ITIL can be tough to get your head around, so we have translated the collective experience of more than 80 TOPdesk consultants into six guidelines for a successful application of ITIL v3. We have also grouped various ITIL processes according to priority, to help organizations to decide which ITIL processes deserve attention first.
1. Understand that ITIL is a theory, and not a goal in itself
We have noticed that it is not always clear what ITIL actually is and how it can be used. A prevailing view of ITIL, and something which is stated literally in the ITIL books, is that applying ITIL reduces costs and helps tailor your service to the customer’s needs.
Although this can be true, it is also a misconception. ITIL is nothing more and nothing less than a theoretical framework. The qualification ‘best practice’ or ‘good practice’ suggests that in practice people work exactly as described.
Service providing companies, however, must realize that this is not the case, so that they focus on how ITIL should be applied. You need to translate ITIL into everyday practice. You should not look at the application of ITIL as a goal in itself, but as a means to improve your service levels.
2. Think from a practical point of view
ITIL is theory. For improvements within the organization, it is better to start with a concrete problem or concrete improvement, not the ITIL theory.
One of the biggest risks when implementing ITIL is that people get sucked into a paper reality. They too often focus on producing a specific report or getting a particular priority matrix to add up. The whole thing then becomes too complicated for the person we are organizing services for. A more relevant question is: what is the customer’s problem and how can we solve it?
3. Train employees in the right direction
Because ITIL has become more theoretical and more in-depth, and now also describes strategic processes, it is worth thinking about which theory you present to which employee.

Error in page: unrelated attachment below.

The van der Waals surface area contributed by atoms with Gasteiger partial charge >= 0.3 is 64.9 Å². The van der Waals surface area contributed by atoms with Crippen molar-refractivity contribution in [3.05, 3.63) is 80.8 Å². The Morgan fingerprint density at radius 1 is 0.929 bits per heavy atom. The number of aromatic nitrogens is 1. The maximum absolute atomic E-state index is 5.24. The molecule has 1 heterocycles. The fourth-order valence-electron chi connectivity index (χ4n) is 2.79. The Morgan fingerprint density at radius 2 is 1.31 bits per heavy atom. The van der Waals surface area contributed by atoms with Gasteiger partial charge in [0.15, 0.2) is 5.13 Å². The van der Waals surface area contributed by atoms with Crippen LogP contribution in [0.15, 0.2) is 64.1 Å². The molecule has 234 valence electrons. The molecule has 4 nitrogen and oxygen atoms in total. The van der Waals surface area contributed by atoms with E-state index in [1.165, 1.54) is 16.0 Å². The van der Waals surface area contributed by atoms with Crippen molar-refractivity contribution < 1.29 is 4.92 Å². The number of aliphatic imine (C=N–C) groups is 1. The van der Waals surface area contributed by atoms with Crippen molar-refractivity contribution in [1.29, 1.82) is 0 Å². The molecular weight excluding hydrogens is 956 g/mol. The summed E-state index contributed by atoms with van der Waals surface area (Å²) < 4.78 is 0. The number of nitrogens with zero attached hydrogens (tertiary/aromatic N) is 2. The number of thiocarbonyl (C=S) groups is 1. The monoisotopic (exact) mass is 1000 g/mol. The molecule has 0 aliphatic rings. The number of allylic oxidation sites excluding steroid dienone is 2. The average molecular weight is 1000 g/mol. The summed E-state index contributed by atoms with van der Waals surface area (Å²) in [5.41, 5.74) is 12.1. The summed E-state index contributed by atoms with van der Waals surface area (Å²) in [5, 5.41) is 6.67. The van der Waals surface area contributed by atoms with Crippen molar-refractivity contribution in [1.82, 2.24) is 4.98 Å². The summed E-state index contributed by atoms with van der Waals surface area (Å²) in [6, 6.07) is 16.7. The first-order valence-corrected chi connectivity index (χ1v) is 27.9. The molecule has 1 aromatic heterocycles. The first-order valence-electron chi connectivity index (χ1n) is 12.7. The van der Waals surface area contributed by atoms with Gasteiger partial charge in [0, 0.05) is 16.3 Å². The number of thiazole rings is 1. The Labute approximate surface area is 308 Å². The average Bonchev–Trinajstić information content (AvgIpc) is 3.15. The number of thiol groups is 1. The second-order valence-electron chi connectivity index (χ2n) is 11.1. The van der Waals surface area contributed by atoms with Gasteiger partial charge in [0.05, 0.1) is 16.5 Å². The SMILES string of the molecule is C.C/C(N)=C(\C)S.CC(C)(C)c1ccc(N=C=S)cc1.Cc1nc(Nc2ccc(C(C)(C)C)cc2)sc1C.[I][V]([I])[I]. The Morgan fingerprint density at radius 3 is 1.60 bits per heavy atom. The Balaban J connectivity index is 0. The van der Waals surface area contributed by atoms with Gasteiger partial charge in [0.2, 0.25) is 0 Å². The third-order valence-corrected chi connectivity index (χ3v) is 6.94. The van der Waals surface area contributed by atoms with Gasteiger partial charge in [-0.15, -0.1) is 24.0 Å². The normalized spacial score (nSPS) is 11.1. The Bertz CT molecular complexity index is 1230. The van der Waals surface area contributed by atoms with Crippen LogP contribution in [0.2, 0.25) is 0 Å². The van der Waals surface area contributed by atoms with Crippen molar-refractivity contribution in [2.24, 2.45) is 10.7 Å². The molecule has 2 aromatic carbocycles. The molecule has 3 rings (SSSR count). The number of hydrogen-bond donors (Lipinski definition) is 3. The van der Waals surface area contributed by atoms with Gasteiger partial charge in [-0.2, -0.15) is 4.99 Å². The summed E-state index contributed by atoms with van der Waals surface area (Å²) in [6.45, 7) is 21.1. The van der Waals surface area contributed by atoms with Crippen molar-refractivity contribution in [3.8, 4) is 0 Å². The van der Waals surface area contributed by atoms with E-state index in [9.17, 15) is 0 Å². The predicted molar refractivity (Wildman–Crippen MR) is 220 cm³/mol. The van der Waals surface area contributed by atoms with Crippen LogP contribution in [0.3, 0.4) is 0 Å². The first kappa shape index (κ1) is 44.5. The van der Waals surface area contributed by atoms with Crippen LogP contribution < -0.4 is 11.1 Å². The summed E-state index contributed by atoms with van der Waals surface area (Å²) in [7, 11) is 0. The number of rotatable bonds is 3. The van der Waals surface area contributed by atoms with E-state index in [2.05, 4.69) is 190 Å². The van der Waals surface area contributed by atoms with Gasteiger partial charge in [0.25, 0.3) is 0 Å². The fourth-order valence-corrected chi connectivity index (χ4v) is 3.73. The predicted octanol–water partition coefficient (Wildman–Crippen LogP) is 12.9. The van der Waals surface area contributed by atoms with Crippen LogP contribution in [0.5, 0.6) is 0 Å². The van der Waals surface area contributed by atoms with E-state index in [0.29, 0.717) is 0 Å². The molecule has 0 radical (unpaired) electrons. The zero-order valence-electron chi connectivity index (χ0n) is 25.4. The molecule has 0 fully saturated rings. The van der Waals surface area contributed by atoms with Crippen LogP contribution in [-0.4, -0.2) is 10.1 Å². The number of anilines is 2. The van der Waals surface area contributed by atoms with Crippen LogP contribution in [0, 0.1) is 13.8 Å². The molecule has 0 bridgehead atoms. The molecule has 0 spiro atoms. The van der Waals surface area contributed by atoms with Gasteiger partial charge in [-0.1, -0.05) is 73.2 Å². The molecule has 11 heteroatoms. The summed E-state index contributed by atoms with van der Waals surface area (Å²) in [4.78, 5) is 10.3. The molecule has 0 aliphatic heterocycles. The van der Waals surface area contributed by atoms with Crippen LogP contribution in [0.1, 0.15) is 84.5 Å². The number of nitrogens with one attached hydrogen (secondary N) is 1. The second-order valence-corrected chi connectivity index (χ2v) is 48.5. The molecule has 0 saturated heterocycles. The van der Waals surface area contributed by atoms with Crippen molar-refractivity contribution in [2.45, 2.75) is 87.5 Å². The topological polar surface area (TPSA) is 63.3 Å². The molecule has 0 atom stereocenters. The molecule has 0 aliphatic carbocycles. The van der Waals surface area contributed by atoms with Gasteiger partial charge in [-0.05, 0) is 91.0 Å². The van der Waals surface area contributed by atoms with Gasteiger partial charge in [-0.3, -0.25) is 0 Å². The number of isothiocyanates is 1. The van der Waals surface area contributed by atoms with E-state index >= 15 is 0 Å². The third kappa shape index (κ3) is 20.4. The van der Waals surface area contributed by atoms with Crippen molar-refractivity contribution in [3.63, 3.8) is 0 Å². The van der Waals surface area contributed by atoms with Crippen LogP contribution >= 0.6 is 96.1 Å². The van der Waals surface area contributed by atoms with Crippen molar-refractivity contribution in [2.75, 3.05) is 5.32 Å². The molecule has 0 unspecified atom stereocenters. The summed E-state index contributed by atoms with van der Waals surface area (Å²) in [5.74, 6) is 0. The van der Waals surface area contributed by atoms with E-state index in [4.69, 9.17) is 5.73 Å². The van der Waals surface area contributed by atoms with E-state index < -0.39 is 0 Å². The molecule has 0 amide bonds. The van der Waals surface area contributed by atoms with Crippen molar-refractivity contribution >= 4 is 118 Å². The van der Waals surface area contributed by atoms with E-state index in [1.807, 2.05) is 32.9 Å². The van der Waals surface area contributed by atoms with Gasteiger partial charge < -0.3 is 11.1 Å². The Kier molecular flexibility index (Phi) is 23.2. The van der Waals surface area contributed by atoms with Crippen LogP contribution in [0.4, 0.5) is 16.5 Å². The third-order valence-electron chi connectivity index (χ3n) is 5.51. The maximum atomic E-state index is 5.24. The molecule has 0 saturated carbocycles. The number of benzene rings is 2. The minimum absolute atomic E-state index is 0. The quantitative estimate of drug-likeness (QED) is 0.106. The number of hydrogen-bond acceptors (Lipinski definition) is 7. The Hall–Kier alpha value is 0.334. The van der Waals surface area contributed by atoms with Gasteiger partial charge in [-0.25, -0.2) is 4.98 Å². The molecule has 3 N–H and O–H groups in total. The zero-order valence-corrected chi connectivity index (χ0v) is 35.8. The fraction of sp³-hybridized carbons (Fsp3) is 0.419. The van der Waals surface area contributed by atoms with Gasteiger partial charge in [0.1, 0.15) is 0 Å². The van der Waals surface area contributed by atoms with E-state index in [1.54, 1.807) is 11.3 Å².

With version 2, sending every employee to a foundation ITIL training proved useful. With version 3, however, we recommend that you gear the ITIL material towards each employee specifically. Think about which sections are important for which employee, and adjust the training programme to fit.
4. Dare to choose
With almost 40 processes, functions and phases, it is more important than ever to work through the right points in the right order. It is important to keep in mind a simple rule of thumb: there is no point in implementing a process from a higher level if processes in the level underneath are still not in order.
5. Do not overestimate your own maturity
Be honest and critical when evaluating your own maturity. Our experience is that the ambitions of an organization or department often disguise what needs to be addressed first. We notice, for example, that many companies can still do a lot more with basic processes, such as Change Management or Incident Management. In that case, it is better to give these processes attention first than to start introducing more processes from ITIL v3.
6. A low priority does not mean that a process is not important
If a process is low on our priority list, it does not mean it is unimportant. A process such as Service Catalogue Management, for example, is a great thing, but should be low on the priority list. This is not because it is not important to have a service catalogue, but because the necessity to organize the development of this item as a (mature) ITIL process earns attention later than many other processes. In other words, setting up a service catalogue is very useful for many companies, but implementing the ITIL process (with process-oriented improvements etc.) is somewhat unnecessary for a significant proportion of organizations.
In this video Lorraine Brown of St. Andrews University explains how they define and tackled Service Excellence? She explains the importance of a proper focus on service delivery, because after all, even the smallest of actions can have the biggest impact.